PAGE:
READ MORE: Ottawa unveils plan to fight harassment, abuse, discrimination in sport

“It is about culture change. It doesn’t happen overnight. What I can tell you with the NSOs is that the agreements we have signed they now stipulate that funding will be withheld if they do not act on any abuse.”

Bruce Kidd, a professor of kinesiology at the University of Toronto who is in Canada’s Sports Hall of Fame as an Olympic runner, has worked with Duncan and the Ministry of Science and Sport on a number of issues. He participated at the Safe Sport Summit that Duncan hosted in February ahead of the Canada Winter Games in Red Deer, Alta., where national sports bodies signed an anti-abuse declaration. He was also appointed to Duncan’s working group on gender equality in sport.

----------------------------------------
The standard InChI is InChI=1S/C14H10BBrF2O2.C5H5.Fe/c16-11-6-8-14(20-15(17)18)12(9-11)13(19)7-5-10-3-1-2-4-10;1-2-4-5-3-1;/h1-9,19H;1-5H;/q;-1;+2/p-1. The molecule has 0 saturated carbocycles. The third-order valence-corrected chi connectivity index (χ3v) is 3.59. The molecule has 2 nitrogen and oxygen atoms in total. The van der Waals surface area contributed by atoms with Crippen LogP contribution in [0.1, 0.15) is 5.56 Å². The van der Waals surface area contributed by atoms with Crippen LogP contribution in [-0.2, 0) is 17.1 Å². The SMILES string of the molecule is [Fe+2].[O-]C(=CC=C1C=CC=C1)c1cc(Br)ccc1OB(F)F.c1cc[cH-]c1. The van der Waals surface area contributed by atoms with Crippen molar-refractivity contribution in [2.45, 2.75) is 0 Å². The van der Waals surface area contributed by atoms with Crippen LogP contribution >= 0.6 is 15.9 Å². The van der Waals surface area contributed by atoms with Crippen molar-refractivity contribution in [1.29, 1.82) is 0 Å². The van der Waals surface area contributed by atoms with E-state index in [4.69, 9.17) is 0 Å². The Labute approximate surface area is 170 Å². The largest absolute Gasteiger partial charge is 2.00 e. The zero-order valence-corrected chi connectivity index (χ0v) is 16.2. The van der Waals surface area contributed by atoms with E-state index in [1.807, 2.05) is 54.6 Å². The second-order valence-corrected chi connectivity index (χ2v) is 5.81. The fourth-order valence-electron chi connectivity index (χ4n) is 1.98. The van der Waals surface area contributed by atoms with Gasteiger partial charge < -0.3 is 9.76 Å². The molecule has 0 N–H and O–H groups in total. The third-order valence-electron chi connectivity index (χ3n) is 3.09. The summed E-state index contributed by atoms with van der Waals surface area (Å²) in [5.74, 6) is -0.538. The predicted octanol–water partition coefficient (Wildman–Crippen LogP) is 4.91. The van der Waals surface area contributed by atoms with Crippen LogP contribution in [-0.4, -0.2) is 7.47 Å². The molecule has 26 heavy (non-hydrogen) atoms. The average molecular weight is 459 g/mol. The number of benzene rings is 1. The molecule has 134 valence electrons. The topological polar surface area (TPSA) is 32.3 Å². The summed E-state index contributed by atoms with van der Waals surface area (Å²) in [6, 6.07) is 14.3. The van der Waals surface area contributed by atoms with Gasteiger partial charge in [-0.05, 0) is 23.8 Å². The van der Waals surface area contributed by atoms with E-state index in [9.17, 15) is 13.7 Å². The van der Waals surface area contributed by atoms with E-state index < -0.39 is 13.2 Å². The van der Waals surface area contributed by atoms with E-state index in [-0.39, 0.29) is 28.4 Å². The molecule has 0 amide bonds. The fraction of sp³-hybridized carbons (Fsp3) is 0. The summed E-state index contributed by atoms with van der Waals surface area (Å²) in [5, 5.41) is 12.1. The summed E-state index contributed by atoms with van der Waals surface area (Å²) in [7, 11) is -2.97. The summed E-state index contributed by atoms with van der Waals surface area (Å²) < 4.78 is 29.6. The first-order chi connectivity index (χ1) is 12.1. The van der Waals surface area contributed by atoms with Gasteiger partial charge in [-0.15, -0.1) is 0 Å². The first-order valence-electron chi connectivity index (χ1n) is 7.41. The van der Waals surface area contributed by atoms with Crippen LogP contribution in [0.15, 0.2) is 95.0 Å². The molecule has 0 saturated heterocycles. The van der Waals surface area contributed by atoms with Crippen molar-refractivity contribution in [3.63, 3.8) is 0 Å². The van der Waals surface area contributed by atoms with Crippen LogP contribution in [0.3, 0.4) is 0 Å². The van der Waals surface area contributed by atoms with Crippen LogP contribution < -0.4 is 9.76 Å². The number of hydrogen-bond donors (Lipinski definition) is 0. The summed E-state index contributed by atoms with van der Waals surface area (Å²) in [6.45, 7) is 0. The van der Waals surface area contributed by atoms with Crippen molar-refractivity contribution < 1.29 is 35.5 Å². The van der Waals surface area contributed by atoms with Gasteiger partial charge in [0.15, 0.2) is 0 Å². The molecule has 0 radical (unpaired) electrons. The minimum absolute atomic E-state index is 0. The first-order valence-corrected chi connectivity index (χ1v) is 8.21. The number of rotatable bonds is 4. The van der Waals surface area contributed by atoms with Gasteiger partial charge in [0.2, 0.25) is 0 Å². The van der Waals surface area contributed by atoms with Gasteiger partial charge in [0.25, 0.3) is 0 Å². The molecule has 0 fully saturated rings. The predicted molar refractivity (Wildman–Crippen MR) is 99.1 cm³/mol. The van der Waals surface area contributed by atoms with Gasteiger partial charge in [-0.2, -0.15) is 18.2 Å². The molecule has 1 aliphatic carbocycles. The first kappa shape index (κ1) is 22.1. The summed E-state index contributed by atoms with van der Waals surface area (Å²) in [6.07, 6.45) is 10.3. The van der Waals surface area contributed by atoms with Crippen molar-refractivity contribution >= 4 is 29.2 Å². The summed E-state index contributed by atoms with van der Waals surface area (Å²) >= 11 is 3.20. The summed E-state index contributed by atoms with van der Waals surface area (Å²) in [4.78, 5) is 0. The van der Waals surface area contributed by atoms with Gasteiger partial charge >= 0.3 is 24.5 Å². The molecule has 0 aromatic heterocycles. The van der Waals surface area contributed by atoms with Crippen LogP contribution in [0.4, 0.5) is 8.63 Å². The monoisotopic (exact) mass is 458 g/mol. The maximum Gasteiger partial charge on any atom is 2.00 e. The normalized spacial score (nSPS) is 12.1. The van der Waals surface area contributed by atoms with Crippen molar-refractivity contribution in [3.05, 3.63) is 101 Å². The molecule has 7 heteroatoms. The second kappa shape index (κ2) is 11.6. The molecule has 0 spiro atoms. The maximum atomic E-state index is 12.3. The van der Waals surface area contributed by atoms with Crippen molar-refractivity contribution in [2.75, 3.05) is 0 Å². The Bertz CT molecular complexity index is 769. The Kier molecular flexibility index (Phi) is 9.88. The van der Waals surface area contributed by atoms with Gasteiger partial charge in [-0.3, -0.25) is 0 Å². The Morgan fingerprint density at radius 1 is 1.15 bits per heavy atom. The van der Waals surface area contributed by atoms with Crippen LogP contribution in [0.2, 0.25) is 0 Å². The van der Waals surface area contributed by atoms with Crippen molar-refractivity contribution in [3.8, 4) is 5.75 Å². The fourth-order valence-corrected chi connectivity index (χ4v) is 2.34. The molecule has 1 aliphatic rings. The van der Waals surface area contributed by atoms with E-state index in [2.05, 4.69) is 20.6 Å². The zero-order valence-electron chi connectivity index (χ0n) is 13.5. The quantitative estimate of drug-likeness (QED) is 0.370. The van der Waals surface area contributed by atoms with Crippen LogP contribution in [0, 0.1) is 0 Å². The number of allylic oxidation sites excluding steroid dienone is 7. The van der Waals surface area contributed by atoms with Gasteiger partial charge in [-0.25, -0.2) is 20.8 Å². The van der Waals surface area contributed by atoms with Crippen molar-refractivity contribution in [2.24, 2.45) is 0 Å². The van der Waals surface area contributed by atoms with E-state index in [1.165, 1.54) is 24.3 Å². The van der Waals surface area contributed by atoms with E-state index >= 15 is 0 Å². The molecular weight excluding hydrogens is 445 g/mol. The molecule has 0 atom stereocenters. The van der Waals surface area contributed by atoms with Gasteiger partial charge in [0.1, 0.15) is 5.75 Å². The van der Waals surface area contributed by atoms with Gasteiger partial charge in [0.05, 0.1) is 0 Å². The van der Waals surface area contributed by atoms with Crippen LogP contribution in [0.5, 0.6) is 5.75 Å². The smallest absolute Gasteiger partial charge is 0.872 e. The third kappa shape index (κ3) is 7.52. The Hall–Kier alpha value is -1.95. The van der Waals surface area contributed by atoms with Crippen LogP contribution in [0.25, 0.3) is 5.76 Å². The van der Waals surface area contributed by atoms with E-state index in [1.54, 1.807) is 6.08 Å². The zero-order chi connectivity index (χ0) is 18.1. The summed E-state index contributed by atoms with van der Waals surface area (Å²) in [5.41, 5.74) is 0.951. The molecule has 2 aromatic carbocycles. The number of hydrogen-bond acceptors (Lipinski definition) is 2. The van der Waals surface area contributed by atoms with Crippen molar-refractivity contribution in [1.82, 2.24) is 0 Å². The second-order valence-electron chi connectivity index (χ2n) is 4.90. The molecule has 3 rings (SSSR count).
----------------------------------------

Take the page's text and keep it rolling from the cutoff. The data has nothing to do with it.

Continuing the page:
However, Kidd has been critical of the ministry’s anti-abuse measures, saying that they’re just “interim steps.” He wants the ministry to help establish a body to accept, investigate and adjudicate complaints, independent of both the sports organizations and the government.

“I think it’s got to be arm’s length from government because I think that is needed to give athletes and coaches confidence,” said Kidd. “The big fear is that if an abuser has a winning record and you’re building up to a major championship, an Olympics and so on, the responsible bodies will stall and not do anything.”